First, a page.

Chances are, you haven’t heard of Kevin Smith’s penultimate film Red State, which was released on DVD, Netflix, etc. yesterday. That, assuming you’ve even heard of Kevin Smith. Best known for what are affectionately known as the “Jay & Bob” movies, Smith got his start shooting the now iconic Clerks on a lark, for less than $30,000, mostly on his own credit cards. Clerks was a smash hit at Sundance that year and Kevin Smith went from living in his parents’ basement to being an established writer/filmmaker. So much so that when his buddies Ben Affleck an Matt Damon wrote the Oscar-winning script for Good Will Hunting it was widely speculated that Smith had polished the script for them, even though he hadn’t. While some look at Smith as the slacker godfather of indie film, none of his movies have been huge box office successes. So lately, he’s gone even more independent.

I came to appreciate Kevin Smith for his film Chasing Amy. Like all of his early movies, Chasing Amy works because it’s well cast and well written, but not necessarily because it’s well directed. It’s not, but Kevin Smith will be the first to admit that he’s not really a directer. He’s a writer. However, once I saw Red State, I have to disagree with him. Smith has said over and over that after Red State he’s “got one more movie in him” — his hockey epic, Hit Somebody. This is an utter tragedy because after watching Red State, I’m of the opinion that Kevin Smith has finally learned to make movies as well as he writes them.

Enough preamble though, here’s why Red State is worth your dollars to own, and your time to watch.

A unique, relevant and compelling story
What’s important to understand from the outset is that Red State is a religio-political horror movie. It’s not a comedy, though it is funny. It’s not a thriller, although it is thrilling. Kevin Smith’s synopsis on his podcasts has been “Three boys go into the woods to find sex. Instead, they find God.” The story centers around the Five Points Church, an extreme right wing religious group based in part on Fred Phelps’ Westboro Baptist Church group (the “God hates fags” people who love to protest military funerals and anything else they can show up to) and one part on the Branch Davidians (the group involved in the ATF’s infamous Waco, TX incident). Although they are also protesting funerals with an anti-LGBT message, Red State‘s Five Points Church is not intended to be a stand-in for either group. In fact, Fred Phelps is mentioned by name in the film as someone other than Five Points’ Abin Cooper, played by Michael Parks.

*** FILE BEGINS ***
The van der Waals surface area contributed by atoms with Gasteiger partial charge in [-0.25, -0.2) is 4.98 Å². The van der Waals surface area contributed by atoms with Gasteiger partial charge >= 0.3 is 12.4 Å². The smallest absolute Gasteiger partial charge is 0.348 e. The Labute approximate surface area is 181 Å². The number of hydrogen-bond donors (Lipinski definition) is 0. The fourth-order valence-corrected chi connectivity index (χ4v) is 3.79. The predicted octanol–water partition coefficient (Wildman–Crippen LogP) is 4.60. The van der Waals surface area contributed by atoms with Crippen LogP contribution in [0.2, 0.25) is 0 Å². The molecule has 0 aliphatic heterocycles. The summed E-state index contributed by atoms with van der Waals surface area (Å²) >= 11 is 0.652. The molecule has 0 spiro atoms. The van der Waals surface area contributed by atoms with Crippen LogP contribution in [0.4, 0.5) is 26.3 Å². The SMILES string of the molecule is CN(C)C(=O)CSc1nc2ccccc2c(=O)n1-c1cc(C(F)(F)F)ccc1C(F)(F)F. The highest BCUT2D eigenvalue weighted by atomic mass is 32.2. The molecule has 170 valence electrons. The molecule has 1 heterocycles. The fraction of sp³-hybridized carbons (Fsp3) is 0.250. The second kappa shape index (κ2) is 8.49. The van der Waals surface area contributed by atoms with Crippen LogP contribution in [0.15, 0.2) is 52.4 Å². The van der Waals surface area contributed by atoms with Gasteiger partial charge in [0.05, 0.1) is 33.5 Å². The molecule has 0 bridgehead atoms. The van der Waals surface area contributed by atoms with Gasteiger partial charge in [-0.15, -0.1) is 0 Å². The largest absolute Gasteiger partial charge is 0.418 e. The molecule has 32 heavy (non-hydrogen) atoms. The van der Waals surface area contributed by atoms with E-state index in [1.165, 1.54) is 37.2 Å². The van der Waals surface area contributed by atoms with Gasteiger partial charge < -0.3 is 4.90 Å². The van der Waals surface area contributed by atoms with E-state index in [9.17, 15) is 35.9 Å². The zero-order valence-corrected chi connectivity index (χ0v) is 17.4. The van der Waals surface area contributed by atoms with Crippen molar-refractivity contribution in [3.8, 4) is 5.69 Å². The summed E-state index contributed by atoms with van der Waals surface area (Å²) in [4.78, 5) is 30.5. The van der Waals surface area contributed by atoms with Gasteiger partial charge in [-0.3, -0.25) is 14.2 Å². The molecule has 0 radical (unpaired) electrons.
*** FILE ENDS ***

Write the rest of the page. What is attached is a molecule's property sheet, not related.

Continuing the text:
The story starts in typical Kevin Smith style, with plenty of raunchy talk and snappy dialogue. The plot gets rolling when the three boys we meet in the beginning of the movie make their way up to the town of Cooper’s Dell for an internet sex hookup. We quickly learn that aside from their funeral protests, the Five Points Church is (SPOILER ALERT) trapping people with sex, then executing them inside their church compound because it’s “what the book says.” That book is, of course, the Bible. The first person we see Abin Cooper and his “family” execute is a homosexual teenager. This, as the three boys we met in the beginning of the film look on in horror, knowing that they’re probably next. The sequence is riveting and you realize that the horror in this horror movie is not in the violence, but the religious extremism of the Five Points Church congregation. Act one ends with the boys getting loose, and through a series of mishaps, the true nature of Five Points Church’s activities comes to the attention of the authorities — mostly through gunfire.

Act two introduces us to ATF agent Joseph Keenan, played by John Goodman. Keenan is awoken by a phone call from his superiors and inevitably has to go deal with the Five Points Church situation. Once there, he’s joined by the ever wise-cracking Kevin Pollak, who is simultaneously hilarious and credible as a jaded ATF agent. I won’t spoil the climax or the denouement, but I will say that how Goodman and Park’s characters finally meet face to face is one of the most brilliant bits of plot writing in recent memory. It’s surprising, mysterious and had me sold hook, line and sinker. It was especially satisfying given my own religious upbringing, as I instantly knew which part of the Christian doomsday mythos Smith was referencing.